Iran Human RightsLatest Update on Human Rights in Iran - February...

Latest Update on Human Rights in Iran – February 2020


The human rights condition in Iran has worsened more in February 2020

By Jubin Katiraie

As the Iranian government achieves more failures in different sectors, it resorts to more suppression on the society to terrorize the society from expressing discontent and protest. In this respect, the record of ayatollahs’ human rights violations during only two primary weeks is significant.

Two prisoners executed in Iran 

Two Iranian prisoners were executed on Wednesday morning in Adilabad Prison of Shiraz, although their death was not announced in state media. 

The pair, identified as Hadi Mahi and Sadeq Akbarpour, were arrested in 2016 and subsequently sentenced to death. 

The Iranian government’s use of capital punishment has garnered international outrage and condemnation for many years, with several independent international bodies, like the United Nations Special Rapporteur on Human Rights in Iran and Amnesty International, highlighting these grim statistics: 

  • Iran is the world leader in executions per capita 
  • Iran is the second biggest execution in terms of numbers alone 
  • Iran executes most children and juvenile offenders 

During the presidency of supposed moderate Hassan Rouhani, since 2013, at least 3,800 people were executed, including dozens of juveniles and 105 women. 

While Iran Human Rights Monitor reported that in 2019, at least 273 individuals were executed, including six political prisoners, nine juvenile offenders, and 16 women, with at least 13 executions taking place in public. 

Of course, these figures should be considered a minimum because of the government’s secrecy around stuff that makes them look bad. 

Iran HRM wrote: The Iranian regime uses execution as a tool to suppress and silence a disgruntled public the majority of whom live under the poverty line, are unemployed and deprived of freedom of expression. 

Ebrahim Raisi 

In March 2019, Irans supreme leader Ali Khamenei, appointed notorious former judge Ebrahim Raisi (aka Ebrahim Raisosadatias head of the all-powerful judiciary to keep a lid on social unrest. Since then, at least 173 people have been executed across Iran. 

Raisi is most infamous for his role in the “death commissions”, during the 1988 massacre of political prisoners when he sent thousands of peaceful activists to the gallows. 

At the time of their execution, most of these political prisoners had already been sentenced to prison terms or had actually served their time, but the regime gave them five-minute trials with no defense allowed. They were only given a choice between death or swearing allegiance to the regime. 

The few who said theyd rather disavow their political activism were forced to make televised confessions about their “crimes” and run through minefields laid during the Iran-Iraq war to prove their loyalty. 

Because of this, US State Department deputy spokesman Robert Palladino called Raisis appointment a “disgrace” and a “mockery of [the] legal process” on March 5.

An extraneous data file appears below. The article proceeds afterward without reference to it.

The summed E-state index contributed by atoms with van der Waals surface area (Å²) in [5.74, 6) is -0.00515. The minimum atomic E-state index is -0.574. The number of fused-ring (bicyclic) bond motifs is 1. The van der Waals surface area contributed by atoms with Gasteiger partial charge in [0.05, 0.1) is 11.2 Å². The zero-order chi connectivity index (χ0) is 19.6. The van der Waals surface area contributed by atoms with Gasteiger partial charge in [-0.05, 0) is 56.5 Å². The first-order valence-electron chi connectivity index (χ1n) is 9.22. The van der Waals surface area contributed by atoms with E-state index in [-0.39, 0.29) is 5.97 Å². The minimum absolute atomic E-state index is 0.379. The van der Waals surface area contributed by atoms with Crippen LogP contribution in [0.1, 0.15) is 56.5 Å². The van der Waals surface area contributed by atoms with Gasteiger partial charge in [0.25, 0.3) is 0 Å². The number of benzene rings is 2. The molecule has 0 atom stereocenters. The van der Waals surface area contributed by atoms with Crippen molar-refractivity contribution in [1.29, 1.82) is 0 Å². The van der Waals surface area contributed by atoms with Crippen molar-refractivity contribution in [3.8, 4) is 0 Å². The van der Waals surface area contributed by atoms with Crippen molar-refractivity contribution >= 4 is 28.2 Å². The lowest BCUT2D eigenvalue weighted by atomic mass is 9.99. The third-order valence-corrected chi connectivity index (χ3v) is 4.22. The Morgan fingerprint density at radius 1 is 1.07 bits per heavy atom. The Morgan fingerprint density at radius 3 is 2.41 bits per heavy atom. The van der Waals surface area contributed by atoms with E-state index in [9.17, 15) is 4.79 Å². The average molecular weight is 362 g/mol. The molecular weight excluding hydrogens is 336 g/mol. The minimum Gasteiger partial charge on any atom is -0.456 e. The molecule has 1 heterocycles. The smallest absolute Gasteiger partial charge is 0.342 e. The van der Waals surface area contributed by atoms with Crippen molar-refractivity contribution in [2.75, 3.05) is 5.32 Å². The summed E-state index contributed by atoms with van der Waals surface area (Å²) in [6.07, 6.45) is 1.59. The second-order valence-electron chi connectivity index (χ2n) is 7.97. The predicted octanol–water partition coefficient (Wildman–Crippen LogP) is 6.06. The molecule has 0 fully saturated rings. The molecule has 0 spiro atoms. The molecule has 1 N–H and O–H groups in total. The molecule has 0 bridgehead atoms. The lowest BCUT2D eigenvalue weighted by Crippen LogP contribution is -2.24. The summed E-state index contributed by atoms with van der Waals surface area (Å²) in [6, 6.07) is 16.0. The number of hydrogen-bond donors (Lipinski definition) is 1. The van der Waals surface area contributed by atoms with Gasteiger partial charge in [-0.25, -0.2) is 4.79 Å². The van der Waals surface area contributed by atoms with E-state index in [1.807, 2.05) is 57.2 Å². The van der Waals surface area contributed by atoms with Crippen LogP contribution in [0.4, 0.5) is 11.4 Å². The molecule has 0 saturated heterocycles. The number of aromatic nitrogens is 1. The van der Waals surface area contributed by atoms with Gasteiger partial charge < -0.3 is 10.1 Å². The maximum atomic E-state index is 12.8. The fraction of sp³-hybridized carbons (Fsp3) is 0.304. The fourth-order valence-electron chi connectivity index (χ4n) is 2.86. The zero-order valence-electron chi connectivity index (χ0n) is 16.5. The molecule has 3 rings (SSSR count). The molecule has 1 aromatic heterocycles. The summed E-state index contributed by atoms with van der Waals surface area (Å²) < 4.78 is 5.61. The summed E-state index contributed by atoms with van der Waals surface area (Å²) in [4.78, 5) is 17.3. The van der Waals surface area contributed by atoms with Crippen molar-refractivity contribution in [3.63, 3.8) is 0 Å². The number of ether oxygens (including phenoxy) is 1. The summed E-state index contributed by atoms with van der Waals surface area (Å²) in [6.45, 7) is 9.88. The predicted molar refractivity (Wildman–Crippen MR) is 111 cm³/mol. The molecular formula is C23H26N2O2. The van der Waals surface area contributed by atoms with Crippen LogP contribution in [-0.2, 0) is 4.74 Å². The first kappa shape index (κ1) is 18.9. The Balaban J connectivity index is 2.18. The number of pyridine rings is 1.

Iran regime arresting activists to quell protests 

The Iranian authorities have been arresting and convicting teachers’  rights activists in an attempt to stop teachers’ nationwide protests. 

One such activist targeted is Eskandar Lotfi, who was sentenced to two years in prison the Penal Court of Sanandaj, following a trial that began on January 27 

Lotfi, who is the inspector for the Teachers’ Coordination Council, was informed of his sentence on February 6. 

He has been summoned last year following the teachers’ sit-in strike in Kurdish cities and was charged with “propaganda against the state” and “disseminating falsities”. He was referred to the Revolutionary Court of Sanandaj before being freed on bail. 

While in a related case, three activist teachers, who are members of the board of directors of the Teachers’ Union in Qazvin Province, were ordered to pay fines. 

Mohammad Reza Behnam Nejad, Maryam Zirak, and Soheila Zalbeigi were charged with “propaganda against the state”. 

They had previously been sentenced to 24 months in jail by the Revolutionary Court of Qazvin on November 4, but the Revision Court of Qazvin subsequently converted this into 12,100,000 tomans fine. 

The trio had taken part in the nationwide protests of teachers last year, to protest a lack of attention to educational problems, unfair allocation of the national budget, monetized education, and the dire financial situation of teachers. 

The Teachers’ Coordination Council organized three nationwide sit-in strikes in March, October, and November of 2019. A large number of teachers in most provinces took part and refused to attend their classes for two to three days, each time, despite the regime’s repression. 

In other news related to the repression of activists, the Iranian authorities have been arresting, en-masse, supporters of the People’s Mojahedin Organization of Iran (PMOI/MEK) and former political prisoners in the lead-up to the anniversary of the 1979 revolution and its upcoming parliamentary election. 

This includes: 

  • Majid Mowtab 
  • Majid Zabihi 
  • Hassan Tarvardian 
  • Reza Qoli Shirmohammadi 
  • Yasser Shirmohammadi 
  • Ali Osanlou 
  • Morteza Osanlou 
  • Hamid Osanlou 
  • Mahmoud Yousefi 
  • Mohammad Ali Karnama 

Many of these were previously arrested in the 1980s. 

Iran Human Rights Monitor urged the United Nations Security Council, the High Commissioner for Human Rights, and other human rights organizations to take urgent action to ensure the safety of these prisoners and arrange their immediate and unconditional release. 

Read More:

Iranian Teacher Arrested for Activism

The Iranian Regime Discriminates Human Rights Without Any Restriction

Iranian Prisoner Killed by Guards on Saturday

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